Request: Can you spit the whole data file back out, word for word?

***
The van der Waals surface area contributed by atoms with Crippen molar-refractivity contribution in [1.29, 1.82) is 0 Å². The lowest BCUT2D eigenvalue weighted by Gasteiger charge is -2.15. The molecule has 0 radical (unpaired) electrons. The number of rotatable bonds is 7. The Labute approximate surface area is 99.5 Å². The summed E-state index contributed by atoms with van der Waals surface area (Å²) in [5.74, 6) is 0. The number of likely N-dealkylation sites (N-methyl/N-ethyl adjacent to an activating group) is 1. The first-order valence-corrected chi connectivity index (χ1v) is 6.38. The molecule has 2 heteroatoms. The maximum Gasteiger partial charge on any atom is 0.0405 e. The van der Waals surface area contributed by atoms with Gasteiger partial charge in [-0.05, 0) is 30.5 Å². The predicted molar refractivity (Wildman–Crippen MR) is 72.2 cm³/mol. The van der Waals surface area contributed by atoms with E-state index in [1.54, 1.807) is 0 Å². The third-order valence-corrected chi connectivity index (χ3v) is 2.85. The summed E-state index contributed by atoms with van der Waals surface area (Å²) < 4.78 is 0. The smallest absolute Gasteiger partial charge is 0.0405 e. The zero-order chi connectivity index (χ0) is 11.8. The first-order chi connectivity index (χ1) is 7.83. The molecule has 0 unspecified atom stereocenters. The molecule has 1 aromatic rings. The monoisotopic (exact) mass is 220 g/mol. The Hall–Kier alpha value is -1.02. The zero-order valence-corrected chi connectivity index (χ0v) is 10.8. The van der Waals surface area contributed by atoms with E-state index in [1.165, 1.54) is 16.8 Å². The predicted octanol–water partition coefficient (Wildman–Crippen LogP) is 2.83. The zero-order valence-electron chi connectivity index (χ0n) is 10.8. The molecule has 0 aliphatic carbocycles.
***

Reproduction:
The van der Waals surface area contributed by atoms with Crippen molar-refractivity contribution in [1.29, 1.82) is 0 Å². The lowest BCUT2D eigenvalue weighted by Gasteiger charge is -2.15. The molecule has 0 radical (unpaired) electrons. The number of rotatable bonds is 7. The Labute approximate surface area is 99.5 Å². The summed E-state index contributed by atoms with van der Waals surface area (Å²) in [5.74, 6) is 0. The number of likely N-dealkylation sites (N-methyl/N-ethyl adjacent to an activating group) is 1. The first-order valence-corrected chi connectivity index (χ1v) is 6.38. The molecule has 2 heteroatoms. The maximum Gasteiger partial charge on any atom is 0.0405 e. The van der Waals surface area contributed by atoms with Gasteiger partial charge in [-0.05, 0) is 30.5 Å². The predicted molar refractivity (Wildman–Crippen MR) is 72.2 cm³/mol. The van der Waals surface area contributed by atoms with E-state index in [1.54, 1.807) is 0 Å². The third-order valence-corrected chi connectivity index (χ3v) is 2.85. The summed E-state index contributed by atoms with van der Waals surface area (Å²) < 4.78 is 0. The smallest absolute Gasteiger partial charge is 0.0405 e. The zero-order chi connectivity index (χ0) is 11.8. The first-order chi connectivity index (χ1) is 7.83. The molecule has 0 unspecified atom stereocenters. The molecule has 1 aromatic rings. The monoisotopic (exact) mass is 220 g/mol. The Hall–Kier alpha value is -1.02. The zero-order valence-corrected chi connectivity index (χ0v) is 10.8. The van der Waals surface area contributed by atoms with E-state index in [1.165, 1.54) is 16.8 Å². The predicted octanol–water partition coefficient (Wildman–Crippen LogP) is 2.83. The zero-order valence-electron chi connectivity index (χ0n) is 10.8. The molecule has 0 aliphatic carbocycles.